Thanks Jennifer. Yeah, we thought the the bus was cool as well. With each passing year, we get more and more into simplicity. At this point in our lives we want more experiences, not things. In our traveling life, we have discovered how little it actually takes to be happy and have a rewarding lifestyle. And at the core of this, is a small living space, with only a few important things.
I think I found the Savannah cottage on vrbo.com – looks lovely – but could you post the links for that and the Athen’s place? I travel solo, so small is great.
Hi Kathy, We generally use Homeaway.com when we’re in the States because you can easily search by size and price – it seems far superior to VRBO. Although I did find the Savannah cottage listed on both. (http://www.homeaway.com/vacation-rental/p262888vb) The owners are lovely people who dealt with us very fairly when a family emergency called us away before our contract was complete. The excellent company we dealt with in Athens is HOMZ (http://homz.gr/) and they have a great selection of small spaces. I hope this is helpful. ~Terri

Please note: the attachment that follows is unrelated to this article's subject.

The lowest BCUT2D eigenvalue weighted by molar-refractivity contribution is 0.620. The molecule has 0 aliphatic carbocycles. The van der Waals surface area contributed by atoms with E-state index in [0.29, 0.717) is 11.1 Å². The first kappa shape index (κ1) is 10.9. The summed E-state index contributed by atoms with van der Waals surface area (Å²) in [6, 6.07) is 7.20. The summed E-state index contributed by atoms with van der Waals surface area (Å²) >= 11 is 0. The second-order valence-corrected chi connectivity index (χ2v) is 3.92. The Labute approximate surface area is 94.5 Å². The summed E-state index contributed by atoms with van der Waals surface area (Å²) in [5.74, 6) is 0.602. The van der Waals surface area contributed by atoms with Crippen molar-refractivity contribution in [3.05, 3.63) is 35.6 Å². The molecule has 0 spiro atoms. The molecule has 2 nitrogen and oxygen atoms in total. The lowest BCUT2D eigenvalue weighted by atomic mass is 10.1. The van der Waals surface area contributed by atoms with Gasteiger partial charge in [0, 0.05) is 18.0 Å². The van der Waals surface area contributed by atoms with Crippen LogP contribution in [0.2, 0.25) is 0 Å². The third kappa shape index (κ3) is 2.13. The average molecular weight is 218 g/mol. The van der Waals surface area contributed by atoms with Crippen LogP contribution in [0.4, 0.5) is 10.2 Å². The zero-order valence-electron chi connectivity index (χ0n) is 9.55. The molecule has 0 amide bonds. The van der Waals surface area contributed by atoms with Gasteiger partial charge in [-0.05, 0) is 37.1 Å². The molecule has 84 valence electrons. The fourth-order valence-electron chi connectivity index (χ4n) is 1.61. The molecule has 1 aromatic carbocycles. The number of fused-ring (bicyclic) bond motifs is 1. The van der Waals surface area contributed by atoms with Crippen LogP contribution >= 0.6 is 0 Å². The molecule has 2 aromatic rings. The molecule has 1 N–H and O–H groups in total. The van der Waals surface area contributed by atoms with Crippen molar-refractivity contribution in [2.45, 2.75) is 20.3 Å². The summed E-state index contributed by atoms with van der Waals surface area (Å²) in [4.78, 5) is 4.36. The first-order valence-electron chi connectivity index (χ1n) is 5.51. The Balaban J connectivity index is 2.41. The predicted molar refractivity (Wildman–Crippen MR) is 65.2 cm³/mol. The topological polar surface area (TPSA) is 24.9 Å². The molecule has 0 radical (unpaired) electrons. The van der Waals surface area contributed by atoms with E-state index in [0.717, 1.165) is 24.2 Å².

Thanks! I hated Savannah when I had to go to visit the mother-in-law-from-hell, but when I paid a flying visit a couple of years ago just to see the town I loved it, and need to to go back.
I am a true convert to living small. Less to clean, less to upkeep, low energy bills. My home is known by the neighbours as the “doll house”. Though almost twice as large as your optimum small (580 sq. ft.) it is still tiny enough to illicit lots of people pointing and gaping as they walk by. Somehow we have managed to fit a baby grand piano, two full drum kits, congas, at least 12 guitars and a design studio all in along with the standard bedroom and kitchen. And we love it and are quite smug about it too!
Leslie, That’s amazing! To be able to squeeze all that fun into 580 sq. ft. you must be a master of space planning. Is this your house in Manitoba or Progresso? All the best, Terri